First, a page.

“Saturday Night Live” alum Maya Rudolph returned to her old stomping grounds as host for the second time this weekend, reprising her roles as megastar Beyoncé Knowles-Carter and Vice President Kamala Harris.
During her opening monologue, Rudolph said how it made her “so happy to be here in the place that I love” especially after this past year, and that she had brought her “four incredible kids” to the set to watch the show live.
“My kids are actually really huge fans of the show. And having them here in the place where I grew up is so special,” Rudolph said. “And it has me thinking about the new kids in the cast just starting out. And I feel like it’s my duty as an elder to impart to them the lessons I’ve learned on the stage.”
Freshman cast members then joined Rudolph on stage, where she shared “memories” of her time on the show — which turned out to be fairly close to the plot of John Hughes’ 1985 movie “The Breakfast Club” and ended with her singing to the tune of “Don’t You (Forget About Me)” by Simple Minds from the film.
Later on, Rudolph took a stroll through “memory lane,” where she encountered a series of oddities — from the ghost of an alum named Gloria Zelwig (played by former cast member Tina Fey) being served drinks at a bar to another alum of the show, Rachel Dratch, bathing in a tub on the set.
“Every time I come back to ‘SNL,’ I never want to leave,” Rudolph said.
“And in a way — you never will,” Thompson replied.
Rudolph, who has appeared on the show as Beyoncé several times in the past, returned to play the celebrity during one sketch where she was tasked with eating increasingly spicy chicken wings on a mock episode of “Hot Ones” hosted by Sean Evans (played by Mikey Day).
Donning an outfit similar to the one the singer wore to the Grammys — where Beyoncé made history, becoming the most decorated woman with a total of 28 awards — Rudolph’s character attempts to keep her cool despite being under clear duress from the hotness of the sauces.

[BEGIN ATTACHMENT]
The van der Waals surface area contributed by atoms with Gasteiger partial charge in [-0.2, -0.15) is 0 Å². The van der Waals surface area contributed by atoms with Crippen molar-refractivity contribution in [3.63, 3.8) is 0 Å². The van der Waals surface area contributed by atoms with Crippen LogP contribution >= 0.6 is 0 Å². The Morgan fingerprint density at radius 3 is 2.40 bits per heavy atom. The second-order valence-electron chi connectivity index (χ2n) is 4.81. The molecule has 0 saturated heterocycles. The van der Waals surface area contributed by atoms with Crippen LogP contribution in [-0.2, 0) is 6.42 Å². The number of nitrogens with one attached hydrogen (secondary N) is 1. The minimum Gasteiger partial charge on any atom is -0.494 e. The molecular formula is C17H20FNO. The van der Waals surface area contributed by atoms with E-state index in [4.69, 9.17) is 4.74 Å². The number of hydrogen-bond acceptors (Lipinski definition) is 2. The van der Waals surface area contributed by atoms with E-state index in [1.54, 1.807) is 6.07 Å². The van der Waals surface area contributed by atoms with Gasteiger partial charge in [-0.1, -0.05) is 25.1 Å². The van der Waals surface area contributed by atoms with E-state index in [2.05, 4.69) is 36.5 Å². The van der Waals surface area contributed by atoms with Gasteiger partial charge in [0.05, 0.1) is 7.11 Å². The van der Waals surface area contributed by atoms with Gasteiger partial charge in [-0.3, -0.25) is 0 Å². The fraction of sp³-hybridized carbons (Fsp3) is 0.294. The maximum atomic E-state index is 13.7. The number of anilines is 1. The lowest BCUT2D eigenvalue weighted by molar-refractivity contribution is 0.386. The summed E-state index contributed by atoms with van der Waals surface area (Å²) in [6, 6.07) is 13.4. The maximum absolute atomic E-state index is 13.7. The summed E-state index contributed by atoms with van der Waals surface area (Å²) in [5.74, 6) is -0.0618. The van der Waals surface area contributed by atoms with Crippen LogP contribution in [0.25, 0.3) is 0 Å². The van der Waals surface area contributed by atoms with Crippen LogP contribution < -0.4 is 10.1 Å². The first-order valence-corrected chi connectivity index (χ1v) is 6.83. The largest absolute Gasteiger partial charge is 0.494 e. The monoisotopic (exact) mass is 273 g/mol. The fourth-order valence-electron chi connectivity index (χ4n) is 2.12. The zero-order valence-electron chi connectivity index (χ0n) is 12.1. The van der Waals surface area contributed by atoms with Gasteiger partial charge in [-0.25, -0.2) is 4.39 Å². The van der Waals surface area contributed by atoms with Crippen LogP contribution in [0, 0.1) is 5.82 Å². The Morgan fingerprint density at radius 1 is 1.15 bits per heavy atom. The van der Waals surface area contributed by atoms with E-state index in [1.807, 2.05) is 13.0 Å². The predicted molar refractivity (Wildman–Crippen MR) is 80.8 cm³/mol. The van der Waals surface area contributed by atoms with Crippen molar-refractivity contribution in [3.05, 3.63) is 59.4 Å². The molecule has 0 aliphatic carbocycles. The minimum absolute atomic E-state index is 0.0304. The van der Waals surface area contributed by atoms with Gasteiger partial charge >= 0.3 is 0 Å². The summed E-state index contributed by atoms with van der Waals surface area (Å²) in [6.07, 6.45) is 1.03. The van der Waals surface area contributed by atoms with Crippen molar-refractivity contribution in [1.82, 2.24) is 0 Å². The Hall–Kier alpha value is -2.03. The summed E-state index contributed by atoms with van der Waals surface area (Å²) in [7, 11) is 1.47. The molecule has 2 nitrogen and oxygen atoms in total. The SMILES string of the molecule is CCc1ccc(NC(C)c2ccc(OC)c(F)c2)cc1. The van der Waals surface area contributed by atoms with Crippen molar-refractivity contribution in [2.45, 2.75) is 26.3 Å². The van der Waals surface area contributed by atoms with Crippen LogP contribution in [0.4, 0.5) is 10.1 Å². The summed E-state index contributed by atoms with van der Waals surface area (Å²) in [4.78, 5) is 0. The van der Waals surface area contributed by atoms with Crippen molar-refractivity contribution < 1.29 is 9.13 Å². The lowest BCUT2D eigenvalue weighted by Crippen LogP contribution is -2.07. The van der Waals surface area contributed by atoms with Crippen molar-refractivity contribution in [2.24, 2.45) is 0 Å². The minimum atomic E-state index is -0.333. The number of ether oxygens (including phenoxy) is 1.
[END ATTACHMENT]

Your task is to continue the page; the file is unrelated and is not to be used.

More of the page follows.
“I’m sweating. I’m sweating. Beyoncé’s head is wet,” Rudolph said. “This wing is wrecking me.”
Rudolph also reprised her role as Vice President Kamala Harris, where she and first gentleman Doug Emhoff (played by Martin Short) set out to host a “Kamala Harris Unity Seder.”
The Passover dinner sketch featured guest appearances from Texas Senator Ted Cruz (played by Aidy Bryant), President Biden (played by Alex Moffat), Georgia Senator Raphael Warnock (played by Kenan Thompson), and Georgia Representative Marjorie Taylor Greene (played by Cecily Strong).
The night did not go as smoothly as planned, with Biden’s dog Major attacking Emhoff, Cruz bringing food that was not kosher and scratching up Emhoff’s Prius in the driveway, and Greene climbing through a window “insurrection style.”
Short and Rudolph played a very close husband and wife throughout the sketch. When Rudolph’s Harris was concerned that her “Unity Seder” was “pulling everybody apart,” Short’s Emhoff tried to comfort her by quoting “Dayenu”: “It would have been enough. And if you’re just vice president — ”
But Rudolph cut him off before he could finish, saying, “Oh no, that won’t be enough.”
Watch more sketches from the night: